2019年02月18日

Guidance, warning tile blocks for the visually impaired are found on the walkways, platforms and such other places in Japan.

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Most non-Japanese firstcomers to Japan notice that yellow tile blocks of 30 cm-square are paved on the public places like walkways and platforms. These blocks, which are to safely lead the visually impaired to their destinations, were invented in 1965 and started to be installed in 1967. Also for a weak-sighted person, these blocks are yellow in most cases. There are two types of blocks. The ones with parallel lines are for showing the direction, and the other ones with many dots are to draw attention. A totally blind person can get necessary information by the change of sound from walking stick as well as by the feel of soles on these blocks.

Licensed tour guide/travel consultant,
Masahisa Takaki.

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posted by masahisa at 09:42 | Et cetera | このブログの読者になる | 更新情報をチェックする

2019年02月09日

Japan's meteorological observation is mainly made by AMeDAS running up to 1,300 or so throughout the country.

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The meteorological Agency in Japan issues a weather forecast based on the information from AMeDAS (Automated Meteorological Data Acquisition System), weather radar, radiosondes, weather satellites, etc. As there are many active volcanoes here and there in Japan, the Meteorological Agency is also occupied in watching these dangerous volcanoes and earthquakes. Once an earthquake occurs anywhere in Japan, the epicenter and seismic intensity of important areas near the epicenter are immediately announced on TV and the radio. In addition, the public transportation systems are automatically stopped to avoid serious damage caused by the quake. Thanks to the old weather data of 150 years' duration, overwhelming number of observation points and items, and the world's top class efficient computer, the accuracy of the weather report in Japan is amazing. The picture shows the AMeDAS found in the Kitanomaru Park in Chiyoda-ku Tokyo.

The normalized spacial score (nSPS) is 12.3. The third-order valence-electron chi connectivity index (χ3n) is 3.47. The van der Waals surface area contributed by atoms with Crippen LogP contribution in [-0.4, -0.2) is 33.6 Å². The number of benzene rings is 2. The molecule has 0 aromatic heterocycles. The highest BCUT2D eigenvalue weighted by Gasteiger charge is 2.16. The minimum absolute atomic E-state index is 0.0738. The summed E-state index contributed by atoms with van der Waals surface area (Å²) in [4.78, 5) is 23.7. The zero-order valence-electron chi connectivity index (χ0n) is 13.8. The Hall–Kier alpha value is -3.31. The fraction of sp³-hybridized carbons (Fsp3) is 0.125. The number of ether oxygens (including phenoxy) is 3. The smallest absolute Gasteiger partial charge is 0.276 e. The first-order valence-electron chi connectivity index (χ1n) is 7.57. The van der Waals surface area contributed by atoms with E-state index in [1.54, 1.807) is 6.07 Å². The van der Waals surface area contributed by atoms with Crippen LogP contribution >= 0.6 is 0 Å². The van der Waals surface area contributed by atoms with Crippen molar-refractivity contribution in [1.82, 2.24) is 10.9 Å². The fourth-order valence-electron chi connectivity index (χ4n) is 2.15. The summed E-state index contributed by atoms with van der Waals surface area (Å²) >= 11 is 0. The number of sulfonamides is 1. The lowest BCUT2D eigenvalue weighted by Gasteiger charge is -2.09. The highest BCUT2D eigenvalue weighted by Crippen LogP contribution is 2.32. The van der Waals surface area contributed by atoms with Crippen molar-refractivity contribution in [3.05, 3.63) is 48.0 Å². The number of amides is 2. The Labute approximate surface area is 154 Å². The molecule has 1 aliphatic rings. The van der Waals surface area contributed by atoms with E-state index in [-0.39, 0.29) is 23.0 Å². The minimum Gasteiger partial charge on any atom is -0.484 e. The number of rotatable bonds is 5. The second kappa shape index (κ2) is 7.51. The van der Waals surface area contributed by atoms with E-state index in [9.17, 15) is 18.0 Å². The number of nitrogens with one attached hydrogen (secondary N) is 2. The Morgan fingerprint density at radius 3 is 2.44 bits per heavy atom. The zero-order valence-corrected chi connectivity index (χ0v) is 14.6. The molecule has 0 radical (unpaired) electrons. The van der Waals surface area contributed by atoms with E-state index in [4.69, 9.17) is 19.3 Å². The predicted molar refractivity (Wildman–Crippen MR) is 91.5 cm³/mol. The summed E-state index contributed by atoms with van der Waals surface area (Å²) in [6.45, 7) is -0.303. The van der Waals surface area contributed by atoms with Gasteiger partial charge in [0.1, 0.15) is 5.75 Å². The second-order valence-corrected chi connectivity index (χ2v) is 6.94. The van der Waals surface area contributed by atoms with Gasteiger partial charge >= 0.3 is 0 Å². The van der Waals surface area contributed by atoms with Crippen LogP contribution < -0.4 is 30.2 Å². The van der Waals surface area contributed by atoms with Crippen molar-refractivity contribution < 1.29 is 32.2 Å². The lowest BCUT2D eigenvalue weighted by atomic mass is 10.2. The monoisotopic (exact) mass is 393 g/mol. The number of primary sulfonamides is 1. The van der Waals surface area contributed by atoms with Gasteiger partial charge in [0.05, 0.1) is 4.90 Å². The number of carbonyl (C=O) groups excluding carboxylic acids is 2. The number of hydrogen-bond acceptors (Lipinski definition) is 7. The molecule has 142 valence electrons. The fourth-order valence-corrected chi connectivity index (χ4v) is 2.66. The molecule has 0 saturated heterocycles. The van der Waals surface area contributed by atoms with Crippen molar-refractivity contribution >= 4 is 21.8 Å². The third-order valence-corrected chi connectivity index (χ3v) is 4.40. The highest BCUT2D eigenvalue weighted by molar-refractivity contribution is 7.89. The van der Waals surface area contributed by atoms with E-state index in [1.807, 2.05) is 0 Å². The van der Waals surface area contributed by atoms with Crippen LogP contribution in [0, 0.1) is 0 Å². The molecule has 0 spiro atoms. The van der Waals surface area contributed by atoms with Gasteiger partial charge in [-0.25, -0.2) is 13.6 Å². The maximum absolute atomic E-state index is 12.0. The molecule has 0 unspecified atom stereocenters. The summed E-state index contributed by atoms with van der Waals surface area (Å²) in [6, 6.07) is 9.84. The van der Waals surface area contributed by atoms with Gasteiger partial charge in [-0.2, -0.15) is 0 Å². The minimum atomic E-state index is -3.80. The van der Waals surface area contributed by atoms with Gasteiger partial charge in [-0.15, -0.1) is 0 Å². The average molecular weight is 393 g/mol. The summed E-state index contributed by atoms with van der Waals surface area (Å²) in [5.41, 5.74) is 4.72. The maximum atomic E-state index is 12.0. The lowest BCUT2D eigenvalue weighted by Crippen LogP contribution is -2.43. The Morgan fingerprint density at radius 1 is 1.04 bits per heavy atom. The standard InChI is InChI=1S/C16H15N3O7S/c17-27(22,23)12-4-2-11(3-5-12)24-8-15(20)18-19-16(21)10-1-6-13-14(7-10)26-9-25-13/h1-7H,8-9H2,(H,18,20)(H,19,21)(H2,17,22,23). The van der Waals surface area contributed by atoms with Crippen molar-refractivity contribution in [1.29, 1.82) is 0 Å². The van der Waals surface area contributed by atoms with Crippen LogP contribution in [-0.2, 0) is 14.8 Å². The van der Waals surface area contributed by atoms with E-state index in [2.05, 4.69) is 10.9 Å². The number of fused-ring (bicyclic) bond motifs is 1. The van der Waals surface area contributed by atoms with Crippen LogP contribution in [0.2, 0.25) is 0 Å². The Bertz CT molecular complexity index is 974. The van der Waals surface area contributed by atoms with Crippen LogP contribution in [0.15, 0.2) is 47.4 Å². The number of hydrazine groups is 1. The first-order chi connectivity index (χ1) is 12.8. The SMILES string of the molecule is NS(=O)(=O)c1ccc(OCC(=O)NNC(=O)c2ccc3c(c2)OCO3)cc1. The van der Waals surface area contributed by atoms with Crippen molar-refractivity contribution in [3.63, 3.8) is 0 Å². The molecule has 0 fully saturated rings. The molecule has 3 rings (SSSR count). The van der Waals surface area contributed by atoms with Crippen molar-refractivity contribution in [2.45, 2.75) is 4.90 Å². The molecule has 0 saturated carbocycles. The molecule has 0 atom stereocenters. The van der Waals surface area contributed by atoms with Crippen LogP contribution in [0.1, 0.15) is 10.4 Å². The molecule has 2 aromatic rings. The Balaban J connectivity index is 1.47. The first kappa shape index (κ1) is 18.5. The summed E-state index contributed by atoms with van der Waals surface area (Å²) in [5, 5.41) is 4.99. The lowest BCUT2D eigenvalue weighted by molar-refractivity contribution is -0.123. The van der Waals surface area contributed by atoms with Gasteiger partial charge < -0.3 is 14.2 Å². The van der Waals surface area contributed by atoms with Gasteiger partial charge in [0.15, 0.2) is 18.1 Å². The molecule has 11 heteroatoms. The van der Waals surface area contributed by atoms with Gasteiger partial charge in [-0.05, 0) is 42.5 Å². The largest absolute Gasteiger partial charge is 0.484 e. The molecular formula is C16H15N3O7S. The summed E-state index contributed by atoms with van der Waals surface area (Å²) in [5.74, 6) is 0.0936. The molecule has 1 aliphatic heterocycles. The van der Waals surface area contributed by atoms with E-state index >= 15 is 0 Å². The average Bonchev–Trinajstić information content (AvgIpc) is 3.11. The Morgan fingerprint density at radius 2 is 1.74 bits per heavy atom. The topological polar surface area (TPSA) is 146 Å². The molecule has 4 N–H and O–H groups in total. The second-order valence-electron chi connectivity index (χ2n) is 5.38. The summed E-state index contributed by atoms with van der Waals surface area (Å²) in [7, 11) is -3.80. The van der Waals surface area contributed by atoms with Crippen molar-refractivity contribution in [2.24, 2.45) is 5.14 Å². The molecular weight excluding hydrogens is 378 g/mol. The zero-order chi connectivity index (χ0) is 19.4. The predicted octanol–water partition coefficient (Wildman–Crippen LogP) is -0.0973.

Licensed tour guide/travel consultant,
Masahisa Takaki.

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posted by masahisa at 15:27 | Et cetera | このブログの読者になる | 更新情報をチェックする

2019年02月03日

" Hocho Gishiki", the formality of cooking knife handling, stems from the Emperor's Family in the 9th century.

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According to an old document, the Emperor Kotoku, whose hobby was cooking, often cut and trimmed a carp on his own initiative for his close friends and relatives. Hocho Gishiki originated from this fact, and gradually spread between the nobility in Kyoto. The aristocrats willingly handled cutting knives in front of the guests, then ordered the house cooks to season the pieces of fish or bird meat and to arrange them on plates.
Thus, this procedure had gradually become the art of socialization. After a long period of time of ups and downs, Tokugawa feudal government employed this formality as a means of socialization to entertain the guests. Since then, in the 17th century, this tradition developed among many feudal lords across the country. The picture shows the performance of Hocho Gishiki of the Shijo School, which faithfully conveys the original style of this time-honored formality.

Licensed tour guide/travel consultant,
Masahisa Takaki.

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posted by masahisa at 14:19 | Et cetera | このブログの読者になる | 更新情報をチェックする